• North Korea fires two ballistic missiles into the sea: North Korea fired two ballistic missiles into the sea off its east coast hours, just after a U.S. nuclear-powered submarine arrived at a naval base in South Korea. The launch comes amid tensions on the Korean Peninsula as South Korea and the United States take steps to increase their military against North Korea's weapons program with the deployment of U.S. strategic military assets.
• Arrest warrant against Pakistan ex-Prime Minister Imran Khan: Pakistan’s Election Commission has issued a non-bailable arrest warrant against Imran Khan in the latest legal challenge facing the former prime minister. Khan has been charged with more than 150 cases, including “terrorism” since he was removed as prime minister in a no-confidence vote in parliament in April last year.• Spotify turns it up: Spotify has raised prices for its premium ad-free subscriptions for the first time since 2011, following similar moves by other music streaming platforms in recent months. In the U.S., the cost will go up from $9.99 to $10.99 for those with an individual plan and $12.99 to $14.99 for the duo plan. Similar price increases will also apply to the UK, Canada and 49 other territories.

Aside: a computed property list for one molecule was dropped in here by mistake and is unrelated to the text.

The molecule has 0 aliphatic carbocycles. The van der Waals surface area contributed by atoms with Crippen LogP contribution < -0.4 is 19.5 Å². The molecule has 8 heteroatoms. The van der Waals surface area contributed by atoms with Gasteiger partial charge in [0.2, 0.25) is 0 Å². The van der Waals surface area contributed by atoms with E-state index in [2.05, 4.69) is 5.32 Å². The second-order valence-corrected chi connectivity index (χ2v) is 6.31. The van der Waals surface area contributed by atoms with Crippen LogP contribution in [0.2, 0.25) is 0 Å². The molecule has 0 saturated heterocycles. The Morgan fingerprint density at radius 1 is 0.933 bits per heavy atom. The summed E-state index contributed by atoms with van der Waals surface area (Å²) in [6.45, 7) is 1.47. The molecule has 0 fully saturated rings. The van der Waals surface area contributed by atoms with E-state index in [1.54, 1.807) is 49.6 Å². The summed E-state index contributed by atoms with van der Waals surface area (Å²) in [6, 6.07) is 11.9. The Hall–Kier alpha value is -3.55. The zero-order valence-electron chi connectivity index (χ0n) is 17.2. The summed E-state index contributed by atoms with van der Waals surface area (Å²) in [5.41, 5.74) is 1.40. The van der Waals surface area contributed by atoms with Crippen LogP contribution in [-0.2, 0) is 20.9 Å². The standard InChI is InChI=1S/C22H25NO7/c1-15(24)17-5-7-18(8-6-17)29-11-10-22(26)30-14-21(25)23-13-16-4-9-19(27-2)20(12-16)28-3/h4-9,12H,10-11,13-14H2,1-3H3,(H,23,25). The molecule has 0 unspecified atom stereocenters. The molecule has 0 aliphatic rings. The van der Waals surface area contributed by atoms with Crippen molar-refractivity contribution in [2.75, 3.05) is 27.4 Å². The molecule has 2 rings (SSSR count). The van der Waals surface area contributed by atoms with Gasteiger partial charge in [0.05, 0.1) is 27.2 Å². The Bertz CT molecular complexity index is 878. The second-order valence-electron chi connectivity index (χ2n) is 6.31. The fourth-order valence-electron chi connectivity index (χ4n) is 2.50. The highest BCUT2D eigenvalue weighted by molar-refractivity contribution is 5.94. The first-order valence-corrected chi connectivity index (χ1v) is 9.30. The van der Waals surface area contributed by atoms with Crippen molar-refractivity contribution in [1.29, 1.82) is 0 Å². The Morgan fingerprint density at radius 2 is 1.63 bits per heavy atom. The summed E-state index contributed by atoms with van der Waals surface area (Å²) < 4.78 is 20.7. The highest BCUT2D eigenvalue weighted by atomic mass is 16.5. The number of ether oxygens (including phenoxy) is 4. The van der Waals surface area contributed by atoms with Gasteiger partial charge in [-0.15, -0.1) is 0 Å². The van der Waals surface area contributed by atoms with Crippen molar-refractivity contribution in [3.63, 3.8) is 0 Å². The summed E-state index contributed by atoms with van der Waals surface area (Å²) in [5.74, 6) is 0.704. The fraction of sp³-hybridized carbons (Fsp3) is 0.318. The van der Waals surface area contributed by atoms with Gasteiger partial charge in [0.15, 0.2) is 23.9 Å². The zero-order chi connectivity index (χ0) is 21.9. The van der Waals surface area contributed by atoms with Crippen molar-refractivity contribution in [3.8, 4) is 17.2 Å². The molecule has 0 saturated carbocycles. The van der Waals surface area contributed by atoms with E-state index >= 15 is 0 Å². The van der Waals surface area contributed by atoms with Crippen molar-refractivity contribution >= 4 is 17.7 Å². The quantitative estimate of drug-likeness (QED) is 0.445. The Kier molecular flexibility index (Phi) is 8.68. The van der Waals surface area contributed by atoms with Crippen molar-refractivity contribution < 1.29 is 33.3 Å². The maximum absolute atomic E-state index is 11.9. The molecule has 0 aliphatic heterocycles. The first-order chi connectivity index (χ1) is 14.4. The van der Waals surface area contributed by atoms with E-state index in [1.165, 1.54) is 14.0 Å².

Athens-based daily I Avgi covers the “seven days” of devastating wildfires that have been raging through Greece, pointing fingers at the inadequate reaction from Prime Minister Kyriakos Mitsotakis. An estimated 353 wildfires have spread across hundreds of thousands of acres in the Greek peninsula.
16 years and 26 days
South Korea forward Casey Phair has broken the record for the youngest ever player to appear at the World Cup. Twenty-six days after celebrating her 16th birthday, she was brought on as a 78th minute substitute in her team’s 2-0 loss against Colombia. Phair is eight days younger than the previous title holder in 1999, Nigeria’s Ifeanyi Chiejine. According to FIFA, the U.S.-born player also broke another soccer record during the game: the biggest age gap between teammates in Women’s World Cup history, between her and 38-year-old South Korean goalkeeper Kim Jung-mi.
Of death and disillusion: Tales of young Russians lured by glory to the frontlines
Many Russians have tried to avoid being conscripted to join the war in Ukraine, but many others believed deeply in the constant campaign of state propaganda. Russian independent news outlet Vazhnyye Istorii/Important Stories shares some of the stories of the lucky ones who made it back — and those who didn't.